Pike met Heineman at a screening of City of Ghosts, made her pitch at breakfast the next day and followed up with a three-page letter about Colvin. "Ros's deep understanding of who Marie was, even at that early stage, was profound," Heineman says. "I wanted an actor who would get in the trenches with me. She made it clear that not only was she going to do that, she yearned to do that."

Pike digs deep, and Oscar talk is swirling. But Heineman's pursuit of the truth was hard on her. To create an environment in which real drama could occur, he shot as many 360-degree scenes as possible; the camera's roving was documentary-style, and so was the pressure: "We get one shot at this, and if we miss it it's gone." On location in Jordan, he cast as many resettled refugees as possible in key roles. So when Colvin finds a mass grave in Iraq, the women wailing on its edge are real Iraqi women reliving real trauma.

When Colvin interviews Syrians taking refuge in a bombed-out basement, the women are telling their real stories and shedding real tears.

And when she interviews a man whose son has been shot, the actor playing him didn't have to feign grief: His own nephew was shot off his shoulders during a protest, and died in front of him.

"The trauma he brought onto the set was so intense it was almost unbearable," Heineman says.

Pike had "an existential crisis" - she left the set for a few days to process her feelings. "The lines between reality and fiction were so blurry, so unlike anything she'd done, she wasn't sure if she could handle it" - if what they were doing was art or exploitation.

Heineman told her, "I deal with this on a daily basis with my docs.

But your job is to capture those moments, as it was Marie's job.

This man wouldn't be here if he didn't want his story to be told."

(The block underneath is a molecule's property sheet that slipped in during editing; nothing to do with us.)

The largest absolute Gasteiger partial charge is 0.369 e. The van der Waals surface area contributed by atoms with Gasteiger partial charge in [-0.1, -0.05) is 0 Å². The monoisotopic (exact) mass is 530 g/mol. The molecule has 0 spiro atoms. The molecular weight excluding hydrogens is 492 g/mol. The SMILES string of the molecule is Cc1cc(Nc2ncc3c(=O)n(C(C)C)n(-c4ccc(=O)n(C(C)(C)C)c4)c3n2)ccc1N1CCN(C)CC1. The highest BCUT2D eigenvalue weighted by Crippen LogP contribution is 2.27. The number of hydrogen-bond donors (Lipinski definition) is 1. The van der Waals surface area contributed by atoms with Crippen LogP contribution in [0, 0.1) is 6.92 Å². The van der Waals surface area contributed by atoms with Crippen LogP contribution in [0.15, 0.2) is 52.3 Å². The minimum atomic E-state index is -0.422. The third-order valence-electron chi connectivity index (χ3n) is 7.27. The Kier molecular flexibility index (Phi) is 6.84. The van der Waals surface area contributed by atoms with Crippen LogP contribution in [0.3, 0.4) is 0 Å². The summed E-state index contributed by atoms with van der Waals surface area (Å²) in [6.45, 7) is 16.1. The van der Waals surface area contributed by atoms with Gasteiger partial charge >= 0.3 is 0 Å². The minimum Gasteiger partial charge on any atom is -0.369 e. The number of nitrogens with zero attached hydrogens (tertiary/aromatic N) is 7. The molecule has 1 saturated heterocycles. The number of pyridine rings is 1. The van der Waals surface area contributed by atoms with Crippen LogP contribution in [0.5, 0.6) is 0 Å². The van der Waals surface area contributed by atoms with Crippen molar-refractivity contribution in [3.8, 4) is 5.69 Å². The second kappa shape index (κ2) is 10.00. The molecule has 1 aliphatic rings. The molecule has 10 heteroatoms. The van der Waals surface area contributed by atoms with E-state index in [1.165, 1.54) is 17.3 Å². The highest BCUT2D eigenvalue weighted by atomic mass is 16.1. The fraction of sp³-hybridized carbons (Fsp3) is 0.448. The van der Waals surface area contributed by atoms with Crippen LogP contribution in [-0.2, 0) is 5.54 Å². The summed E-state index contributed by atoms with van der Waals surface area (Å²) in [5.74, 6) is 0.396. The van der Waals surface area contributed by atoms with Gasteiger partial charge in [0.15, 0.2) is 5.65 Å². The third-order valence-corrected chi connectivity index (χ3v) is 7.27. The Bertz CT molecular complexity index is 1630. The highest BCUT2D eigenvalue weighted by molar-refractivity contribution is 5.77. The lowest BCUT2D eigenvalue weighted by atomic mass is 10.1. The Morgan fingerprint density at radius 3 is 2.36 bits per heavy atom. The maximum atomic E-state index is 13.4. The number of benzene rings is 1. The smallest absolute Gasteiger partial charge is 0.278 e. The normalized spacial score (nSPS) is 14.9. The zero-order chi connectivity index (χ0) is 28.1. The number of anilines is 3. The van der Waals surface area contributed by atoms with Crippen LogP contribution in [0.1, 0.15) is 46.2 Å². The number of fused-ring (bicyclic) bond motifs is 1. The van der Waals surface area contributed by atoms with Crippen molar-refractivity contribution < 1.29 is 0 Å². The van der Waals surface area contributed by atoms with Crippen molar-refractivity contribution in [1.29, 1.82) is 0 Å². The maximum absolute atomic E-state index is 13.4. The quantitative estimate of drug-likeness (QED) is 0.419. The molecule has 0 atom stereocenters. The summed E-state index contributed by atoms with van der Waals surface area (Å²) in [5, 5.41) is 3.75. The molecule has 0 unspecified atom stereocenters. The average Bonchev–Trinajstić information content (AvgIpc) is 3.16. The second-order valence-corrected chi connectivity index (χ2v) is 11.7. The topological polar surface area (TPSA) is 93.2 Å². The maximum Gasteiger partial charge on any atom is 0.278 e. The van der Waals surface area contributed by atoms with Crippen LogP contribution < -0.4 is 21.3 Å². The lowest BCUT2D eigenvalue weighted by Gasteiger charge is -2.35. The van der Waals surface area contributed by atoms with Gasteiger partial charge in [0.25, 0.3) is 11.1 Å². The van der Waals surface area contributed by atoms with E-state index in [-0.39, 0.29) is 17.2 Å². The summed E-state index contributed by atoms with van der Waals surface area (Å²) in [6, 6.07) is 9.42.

This belief in journalists and what they do is precisely why Heineman chose A Private War as his feature debut. "I deeply relate to Colvin's desire to go to conflict zones, to put a human face on these complex geopolitical conflicts," he says. "To try to get people to empathize with something they might otherwise keep at arm's length.

"I also understood her guilt about coming home to safety when others can't leave," he continues. "Through so much of making Cartel Land, every time I left I felt guilty."

And of course, the film could not be timelier. "Journalism in the U.S. and around the world is under attack," Heineman says. "For me, the film is not just an homage to Marie, but to journalism - for the people out there fighting to shed light on dark corners of the world." (That includes his mother, a science journalist.)

He's also disheartened that so many in the United States demonize refugees. "When City of Ghosts premiered at the Sundance Film Festival, many of the film's subjects were there," he says. "But if it had screened a week later, they would have been shut out by Trump's travel ban. These people were literally and in every sense our allies in the fight against ISIS.

To think that they would not be welcome in my country - that people would consider them terrorists, when their friends and family members were executed by ISIS, is absolutely infuriating.

The idea that we should build walls as opposed to bridges is antithetical to my belief about what is right in this world.

"Propaganda is a tool humans have used against humans throughout history - the lack of information, the perversion of information," he concludes. "But truth is a weapon against that. Examining Colvin, this courageous, brilliant, complicated woman, who went out there to sift through the different strands of propaganda, to find the human truths - that's the story I had to tell now."

A Private War opens Friday in Toronto, Montreal and Vancouver.

Associated Graphic

For her feature role in A Private War, Rosamund Pike would watch videos of war journalist Marie Colvin every day on set to absorb her accent and minute mannerisms.